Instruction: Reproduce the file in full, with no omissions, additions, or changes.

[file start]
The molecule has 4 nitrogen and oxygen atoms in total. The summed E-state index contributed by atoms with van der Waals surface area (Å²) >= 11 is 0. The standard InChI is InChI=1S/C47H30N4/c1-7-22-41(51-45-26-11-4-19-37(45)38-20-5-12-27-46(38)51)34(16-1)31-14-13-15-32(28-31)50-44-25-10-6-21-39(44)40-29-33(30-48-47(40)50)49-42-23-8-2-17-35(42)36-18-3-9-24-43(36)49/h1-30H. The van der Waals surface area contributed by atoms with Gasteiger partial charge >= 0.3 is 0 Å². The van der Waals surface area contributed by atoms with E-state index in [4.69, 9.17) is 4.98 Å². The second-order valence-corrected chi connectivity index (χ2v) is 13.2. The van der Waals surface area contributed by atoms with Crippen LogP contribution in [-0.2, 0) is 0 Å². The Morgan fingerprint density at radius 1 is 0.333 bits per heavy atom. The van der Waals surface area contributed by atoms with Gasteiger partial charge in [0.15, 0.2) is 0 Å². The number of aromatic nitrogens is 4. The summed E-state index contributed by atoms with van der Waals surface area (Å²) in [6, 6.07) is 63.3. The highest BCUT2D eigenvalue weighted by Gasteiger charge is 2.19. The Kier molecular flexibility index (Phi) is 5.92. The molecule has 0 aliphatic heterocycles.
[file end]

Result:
The molecule has 4 nitrogen and oxygen atoms in total. The summed E-state index contributed by atoms with van der Waals surface area (Å²) >= 11 is 0. The standard InChI is InChI=1S/C47H30N4/c1-7-22-41(51-45-26-11-4-19-37(45)38-20-5-12-27-46(38)51)34(16-1)31-14-13-15-32(28-31)50-44-25-10-6-21-39(44)40-29-33(30-48-47(40)50)49-42-23-8-2-17-35(42)36-18-3-9-24-43(36)49/h1-30H. The van der Waals surface area contributed by atoms with Gasteiger partial charge >= 0.3 is 0 Å². The van der Waals surface area contributed by atoms with E-state index in [4.69, 9.17) is 4.98 Å². The second-order valence-corrected chi connectivity index (χ2v) is 13.2. The van der Waals surface area contributed by atoms with Crippen LogP contribution in [-0.2, 0) is 0 Å². The Morgan fingerprint density at radius 1 is 0.333 bits per heavy atom. The van der Waals surface area contributed by atoms with Gasteiger partial charge in [0.15, 0.2) is 0 Å². The number of aromatic nitrogens is 4. The summed E-state index contributed by atoms with van der Waals surface area (Å²) in [6, 6.07) is 63.3. The highest BCUT2D eigenvalue weighted by Gasteiger charge is 2.19. The Kier molecular flexibility index (Phi) is 5.92. The molecule has 0 aliphatic heterocycles.